An “amazing team effort” on the part of some 200 paid staff and volunteers is ongoing to care for more than 400 dogs seized on July 8, 2009, after raids on 22 dogfighting operations in Missouri and Illinois, according to Jeane Jae, Humane Society of Missouri’s communications director.
Of the 26 arrests made July 8, 2009, four Missouri men (Robert Hackman of Foley, Teddy Kiriakidis of Leasburg, Ronald Creach of Leslie and Michael Morgan of Hannibal) pled guilty to charges connected with the dogfighting raid on Sept. 14 in U.S. District court in St. Louis.
Morgan and Hackman both pled guilty to one felony count of conspiracy to commit federal offenses and one felony count of prohibitions against animal fighting ventures. Kiriakidis and Creach each pleaded guilty to one felony count of conspiracy to commit federal offenses. Sentencing is scheduled to take place in December for these men.
Jack Ruppel of Eldon, Mo., pled guilty to similar charges connected with the dogfighting raid on Sept. 4 in Jefferson City, Mo. His sentencing date has yet to be determined.
Only a few of the 407 dogs rescued in Missouri and Illinois had to be put down. Those were for medical reasons.
“We recognize that dogs coming from this background can have challenges, but we’re working with rescue groups all over the country to evaluate the dogs and see which ones they can take so we can rehome as many as possible,” Jae says.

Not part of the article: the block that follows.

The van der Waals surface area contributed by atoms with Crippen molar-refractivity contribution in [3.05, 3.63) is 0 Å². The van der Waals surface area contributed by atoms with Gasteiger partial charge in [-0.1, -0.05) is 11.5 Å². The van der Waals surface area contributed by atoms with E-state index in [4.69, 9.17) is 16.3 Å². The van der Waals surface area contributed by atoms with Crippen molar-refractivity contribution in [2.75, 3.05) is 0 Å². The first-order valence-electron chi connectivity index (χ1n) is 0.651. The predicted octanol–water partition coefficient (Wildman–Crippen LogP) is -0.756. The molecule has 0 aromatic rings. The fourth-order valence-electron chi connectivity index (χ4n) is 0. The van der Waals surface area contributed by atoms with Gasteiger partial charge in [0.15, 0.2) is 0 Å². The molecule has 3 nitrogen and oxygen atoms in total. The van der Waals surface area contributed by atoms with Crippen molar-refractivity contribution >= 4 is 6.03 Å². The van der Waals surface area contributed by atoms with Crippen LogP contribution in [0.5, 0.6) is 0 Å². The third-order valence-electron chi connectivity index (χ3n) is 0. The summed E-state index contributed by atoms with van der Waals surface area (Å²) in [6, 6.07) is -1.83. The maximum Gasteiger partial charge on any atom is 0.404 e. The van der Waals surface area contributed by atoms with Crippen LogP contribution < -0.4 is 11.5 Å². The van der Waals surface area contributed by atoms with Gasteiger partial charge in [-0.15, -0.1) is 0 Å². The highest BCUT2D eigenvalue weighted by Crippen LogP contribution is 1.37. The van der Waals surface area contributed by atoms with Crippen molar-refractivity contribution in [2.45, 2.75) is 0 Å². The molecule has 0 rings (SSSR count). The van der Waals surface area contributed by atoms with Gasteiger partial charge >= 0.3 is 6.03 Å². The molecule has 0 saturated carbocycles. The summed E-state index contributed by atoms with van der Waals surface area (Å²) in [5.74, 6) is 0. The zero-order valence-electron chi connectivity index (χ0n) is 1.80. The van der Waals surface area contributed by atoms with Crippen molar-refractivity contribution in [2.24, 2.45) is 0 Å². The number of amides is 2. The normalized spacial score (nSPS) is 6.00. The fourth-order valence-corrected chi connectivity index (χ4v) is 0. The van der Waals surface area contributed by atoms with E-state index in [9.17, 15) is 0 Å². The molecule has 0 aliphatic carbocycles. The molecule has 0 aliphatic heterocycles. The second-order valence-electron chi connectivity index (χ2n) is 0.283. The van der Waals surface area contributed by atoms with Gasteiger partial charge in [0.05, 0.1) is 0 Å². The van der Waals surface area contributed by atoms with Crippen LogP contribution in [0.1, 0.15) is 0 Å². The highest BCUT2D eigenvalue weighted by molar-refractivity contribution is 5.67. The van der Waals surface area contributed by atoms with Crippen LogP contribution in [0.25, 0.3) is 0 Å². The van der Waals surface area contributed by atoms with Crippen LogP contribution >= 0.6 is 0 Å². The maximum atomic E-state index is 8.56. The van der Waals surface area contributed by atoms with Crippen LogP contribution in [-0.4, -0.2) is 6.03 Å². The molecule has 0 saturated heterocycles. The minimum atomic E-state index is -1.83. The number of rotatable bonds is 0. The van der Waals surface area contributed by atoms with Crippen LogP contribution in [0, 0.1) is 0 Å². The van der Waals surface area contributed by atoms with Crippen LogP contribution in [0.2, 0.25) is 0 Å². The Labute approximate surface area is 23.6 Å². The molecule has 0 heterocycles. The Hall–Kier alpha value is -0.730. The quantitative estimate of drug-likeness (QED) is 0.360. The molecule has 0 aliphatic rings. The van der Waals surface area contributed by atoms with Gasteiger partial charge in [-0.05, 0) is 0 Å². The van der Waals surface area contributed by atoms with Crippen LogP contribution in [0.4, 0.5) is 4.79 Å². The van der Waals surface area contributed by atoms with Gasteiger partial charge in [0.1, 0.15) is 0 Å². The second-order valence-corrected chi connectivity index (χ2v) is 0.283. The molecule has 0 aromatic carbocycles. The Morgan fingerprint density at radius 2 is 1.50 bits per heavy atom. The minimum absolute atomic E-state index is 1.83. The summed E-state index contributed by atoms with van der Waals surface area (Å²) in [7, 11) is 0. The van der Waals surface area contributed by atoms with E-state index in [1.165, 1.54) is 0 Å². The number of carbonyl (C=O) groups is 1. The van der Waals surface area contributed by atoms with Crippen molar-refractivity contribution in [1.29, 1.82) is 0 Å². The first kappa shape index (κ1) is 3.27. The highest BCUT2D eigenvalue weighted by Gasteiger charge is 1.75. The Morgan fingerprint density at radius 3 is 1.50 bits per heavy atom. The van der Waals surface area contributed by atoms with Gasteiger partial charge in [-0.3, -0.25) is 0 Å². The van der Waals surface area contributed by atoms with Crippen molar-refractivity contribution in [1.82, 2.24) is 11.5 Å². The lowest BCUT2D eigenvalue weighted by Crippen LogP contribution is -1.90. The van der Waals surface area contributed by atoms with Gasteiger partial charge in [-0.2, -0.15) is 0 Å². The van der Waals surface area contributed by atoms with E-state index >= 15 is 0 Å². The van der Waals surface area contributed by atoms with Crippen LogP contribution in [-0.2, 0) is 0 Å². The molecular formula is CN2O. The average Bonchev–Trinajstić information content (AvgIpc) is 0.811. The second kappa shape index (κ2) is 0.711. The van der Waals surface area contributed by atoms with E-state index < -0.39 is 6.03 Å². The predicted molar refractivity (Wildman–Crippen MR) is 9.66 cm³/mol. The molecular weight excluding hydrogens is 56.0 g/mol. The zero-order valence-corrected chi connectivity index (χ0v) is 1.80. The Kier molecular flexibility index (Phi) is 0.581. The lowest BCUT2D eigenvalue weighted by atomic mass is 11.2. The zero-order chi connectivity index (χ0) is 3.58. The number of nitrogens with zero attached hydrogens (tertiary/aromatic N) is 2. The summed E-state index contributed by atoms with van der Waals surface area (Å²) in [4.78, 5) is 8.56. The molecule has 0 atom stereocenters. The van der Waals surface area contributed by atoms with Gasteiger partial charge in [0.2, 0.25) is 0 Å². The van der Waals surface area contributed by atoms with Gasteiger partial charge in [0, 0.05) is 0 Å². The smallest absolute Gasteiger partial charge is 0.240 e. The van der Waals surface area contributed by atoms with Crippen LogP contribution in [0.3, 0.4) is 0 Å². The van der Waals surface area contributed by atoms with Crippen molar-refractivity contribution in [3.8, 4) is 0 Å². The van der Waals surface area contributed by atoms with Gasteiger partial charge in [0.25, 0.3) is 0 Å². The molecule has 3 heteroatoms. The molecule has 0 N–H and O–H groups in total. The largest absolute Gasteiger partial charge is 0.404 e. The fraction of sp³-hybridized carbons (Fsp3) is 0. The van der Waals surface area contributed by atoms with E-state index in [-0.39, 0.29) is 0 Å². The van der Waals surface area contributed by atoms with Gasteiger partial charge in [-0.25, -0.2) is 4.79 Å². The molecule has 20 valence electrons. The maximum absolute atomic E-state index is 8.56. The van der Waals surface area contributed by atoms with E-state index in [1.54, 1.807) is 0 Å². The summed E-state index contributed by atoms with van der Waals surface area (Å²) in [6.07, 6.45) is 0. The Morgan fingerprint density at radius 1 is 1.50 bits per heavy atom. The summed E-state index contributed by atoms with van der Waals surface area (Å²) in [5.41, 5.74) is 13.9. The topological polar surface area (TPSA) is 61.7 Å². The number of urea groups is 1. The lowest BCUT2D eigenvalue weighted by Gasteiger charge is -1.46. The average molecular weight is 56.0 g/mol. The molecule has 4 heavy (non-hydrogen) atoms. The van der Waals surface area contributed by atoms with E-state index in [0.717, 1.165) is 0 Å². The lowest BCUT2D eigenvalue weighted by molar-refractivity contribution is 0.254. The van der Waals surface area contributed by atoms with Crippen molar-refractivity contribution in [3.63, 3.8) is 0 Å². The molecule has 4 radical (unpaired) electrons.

One hundred puppies have been born since the raid.
The staff and volunteers are working tirelessly to feed, walk, socialize and attend to the veterinary needs of the dogs, she says.
Until forfeiture orders are signed by the courts to begin releasing the dogs for adoption and to various rescue organizations, the dogs will remain at the temporary shelter set up and being run by HSM near St. Louis.
Jae is unsure at this point how long the temporary shelter will continue to house the dogs after the orders have been signed. She speculates that whatever dogs have not already been adopted or transferred may be taken to the Humane Society of Missouri’s permanent shelters to await adoption or transfer.
More than 500 dogs were rescued after an 18-month investigation into a dogfighting ring that spanned several states.
According to sources, this is believed to be the largest dogfighting ring case in the nation’s history.
John Schwartze is the Associate Editor of DOG FANCY.